Similarly, measuring the effects of cultural cooperation with countries overseas is not an easy matter. We are able to measure budget increases; for example, the fact that the government’s strengthened commitment (Kulturløftet) to the cultural sector has resulted in an increase of NOK 51.6 million in the funds allocated to the Foreign Ministry’s cultural initiatives during the last four years. This is in addition to allocations in the annual budgets, an increase of almost 50% in four years. We are able to count the increasing number of foreign journalists visiting Oslo’s Øya Festival or the Bergen International Festival and who have written enthusiastically about Norwegian music. We can count the number of newspaper pages, the centimetres of column length, the number of hits on websites, and the number of followers on Twitter. We can ascertain the number of CD’s sold or the audience sizes when Norwegian performers play overseas. We can count the number of books translated from Norwegian into other languages – this has risen from 100 to 300 in just a few years. Perhaps we could find out the number of visitors staying overnight at Norwegian hotels. Opinion polls can even tell us something about their target groups’ knowledge of Norway. But once again, how do you measure a musical experience? A good book? A new building that takes your breath away? Greater insight into another culture? Norwegian footprints left in the fields of international architecture, design, art, music, literature, theatre, and dance?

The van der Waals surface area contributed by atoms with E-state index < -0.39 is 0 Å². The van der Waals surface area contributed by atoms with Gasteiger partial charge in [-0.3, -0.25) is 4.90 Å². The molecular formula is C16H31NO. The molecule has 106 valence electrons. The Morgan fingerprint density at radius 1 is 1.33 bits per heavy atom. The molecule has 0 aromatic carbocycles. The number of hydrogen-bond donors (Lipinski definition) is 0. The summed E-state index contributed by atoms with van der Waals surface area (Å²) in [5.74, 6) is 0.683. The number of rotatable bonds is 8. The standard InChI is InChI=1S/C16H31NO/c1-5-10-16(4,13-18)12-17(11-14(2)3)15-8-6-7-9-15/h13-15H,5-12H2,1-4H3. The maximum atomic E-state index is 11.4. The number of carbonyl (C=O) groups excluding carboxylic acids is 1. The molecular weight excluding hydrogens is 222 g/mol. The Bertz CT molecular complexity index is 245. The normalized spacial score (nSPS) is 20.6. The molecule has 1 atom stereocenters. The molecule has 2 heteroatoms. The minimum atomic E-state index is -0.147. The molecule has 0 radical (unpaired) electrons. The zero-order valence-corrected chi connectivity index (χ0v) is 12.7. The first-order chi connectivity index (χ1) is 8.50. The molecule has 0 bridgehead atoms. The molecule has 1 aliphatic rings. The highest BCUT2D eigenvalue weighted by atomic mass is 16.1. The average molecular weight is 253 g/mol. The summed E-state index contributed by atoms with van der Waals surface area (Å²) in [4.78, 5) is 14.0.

Much of Norway’s cultural cooperation with foreign countries takes place on a small scale yet is effective on a large scale. A long list exists of small and large projects involving Norwegian exhibitions, cooperation and interaction with cultural circles in other countries. We like to call this cultural exchange. This can also be expressed through the term ‘public diplomacy’, an area of activity that improves mutual understanding, establishes long-term contacts and strengthens connections over a broad field of activities. In foreign policy international cultural cooperation has precisely this function. However, culture should lead its own life and does not require to act as a tool for something else. An expression of culture will always have its own validity. It does not gain legitimacy because it can be used for something else.
At the same time culture and foreign policy do have their points of contact. I have in mind four dimensions:
Firstly, being together. Cultural cooperation with foreign countries creates a meeting place, precisely something that is often required in parts of the world ravaged by conflict; in towns, countries regions where not many opportunities or space exist to explore the possibilities of meeting. An international cultural arrangement can function like a market place, like the fountain at the centre of the market place, like the village pump where people together used to draw up water from its source to take home; where one met acquaintances, heard the news, met others from the village. Likewise a cross-border cultural arrangement provides an opportunity to get together sharing music or the theatre, not on one’s own but rather together with others, people from another culture.